The eight NHS organisations that currently design health services for different parts of Lancashire could merge into a single body for the whole of the county next year.
But health bosses are pledging that local decision-making will continue even if plans to combine the region’s clinical commissioning groups (CCGs) get the go-ahead.
Under the proposals, a pan-regional CCG would be created – along with five new locality commissioning teams covering the same areas as the county’s existing integrated care partnerships (ICPs) between health and social care organisations.
Dr. Amanda Doyle, chief officer of the Lancashire and South Cumbria integrated care system (ICS), said that the proposed move was “not about centralisation, but avoiding duplication” of administrative functions.
She said: “The [single] CCG might also commission services…across larger footprints,” she told a meeting of Lancashire County Council’s health scrutiny committee.
“For very specialist services that treat complex and serious illness, we have to make consistent decisions.
“But most primary and community services…will continue to be planned and delivered in local places. Most of the things GPs want to influence – local care pathways, priorities for local patients and the things where different parts of the patch have different levels of need and demand – will still happen locally.”
The Lancashire-wide CCG – which would also cover South Cumbria – would comprise members who would also lead the new local commissioning teams, including a clinical director, managing director and lay representative from each area. The overarching body would have a single accountable officer, chief finance officer, chief nurse and secondary care doctor.
Committee member David Whipp said he feared a “the lowest common denominator” approach would result from the proposed set-up, as well as a loss of power for GPs.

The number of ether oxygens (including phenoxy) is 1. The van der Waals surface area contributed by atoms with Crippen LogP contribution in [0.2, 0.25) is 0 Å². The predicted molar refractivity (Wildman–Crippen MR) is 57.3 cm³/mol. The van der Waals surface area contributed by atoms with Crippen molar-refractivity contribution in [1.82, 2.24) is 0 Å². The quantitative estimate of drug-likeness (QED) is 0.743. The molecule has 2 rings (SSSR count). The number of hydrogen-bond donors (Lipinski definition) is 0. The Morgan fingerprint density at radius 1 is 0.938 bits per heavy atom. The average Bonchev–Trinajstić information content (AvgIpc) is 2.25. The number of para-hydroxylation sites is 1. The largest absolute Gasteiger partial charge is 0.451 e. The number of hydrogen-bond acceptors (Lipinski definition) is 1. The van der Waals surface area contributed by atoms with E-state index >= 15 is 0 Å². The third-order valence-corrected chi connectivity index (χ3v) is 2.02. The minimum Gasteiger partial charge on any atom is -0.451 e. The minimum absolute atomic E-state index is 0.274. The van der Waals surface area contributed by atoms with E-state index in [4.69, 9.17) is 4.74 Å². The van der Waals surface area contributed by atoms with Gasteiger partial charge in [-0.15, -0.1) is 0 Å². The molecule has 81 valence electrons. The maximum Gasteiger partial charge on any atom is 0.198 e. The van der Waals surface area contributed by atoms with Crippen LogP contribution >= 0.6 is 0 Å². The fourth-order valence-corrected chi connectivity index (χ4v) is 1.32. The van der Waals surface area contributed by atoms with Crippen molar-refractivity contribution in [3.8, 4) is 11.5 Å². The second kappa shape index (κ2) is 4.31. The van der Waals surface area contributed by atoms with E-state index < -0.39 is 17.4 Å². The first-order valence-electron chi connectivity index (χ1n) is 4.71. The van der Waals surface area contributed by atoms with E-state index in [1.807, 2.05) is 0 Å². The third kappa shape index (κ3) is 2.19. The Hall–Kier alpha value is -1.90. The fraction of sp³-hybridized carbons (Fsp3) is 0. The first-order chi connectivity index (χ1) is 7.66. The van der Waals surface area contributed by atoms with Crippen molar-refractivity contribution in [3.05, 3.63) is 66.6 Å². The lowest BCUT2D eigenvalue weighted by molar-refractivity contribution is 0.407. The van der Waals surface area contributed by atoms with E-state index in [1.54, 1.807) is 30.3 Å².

Papers presented to the committee state that the new local teams would continue to have clinical leadership. However, the proposed system would still represent a geographically broader local commissioning arrangement than currently exists – reduced from eight distinct areas to five.
Current CCG budgets, as agreed until 2024, would be unaltered under the plans – with a guarantee that the money will still flow to the same areas even if the organisational changes are implemented in the meantime. But beyond that date, a single CCG could develop a new funding distribution methodology enabling it to target areas of particular health inequality.
The annual running costs of the eight existing CCGs amount to £36m out of a combined budget of £2.9bn. Committee members heard that the money saved could be reinvested in services.
The use of the five ICP areas as the basis for the proposed locality commissioners is designed to complement a focus on the so-called “primary care networks” introduced across England last year – collaborations between clusters of GP practices covering 30-50,000 patients, designed to broaden community-based “neighbourhood” healthcare.
A consultation has now begun with the existing CCGs, whose memberships are made up of GP practices from the areas they serve. Each of the eight would have to agree to the changes before they could be introduced – and a vote on the issue is expected in May.
Last year, a proposal to merge just the Greater Preston and Chorley and South Ribble CCGs was rejected by the members of both organisations.
If the latest proposals are approved, the new arrangements would come into force in April 2021.
Most of the current CCGs have partnered with one of their neighbours to share workforces - but they remain separate entities.
Blackburn with Darwen
Chorley and South Ribble
Fylde and Wyre
West Lancashire CCG
PROPOSED LOCALITY COMMISSIONING AREAS
Fylde and Wyre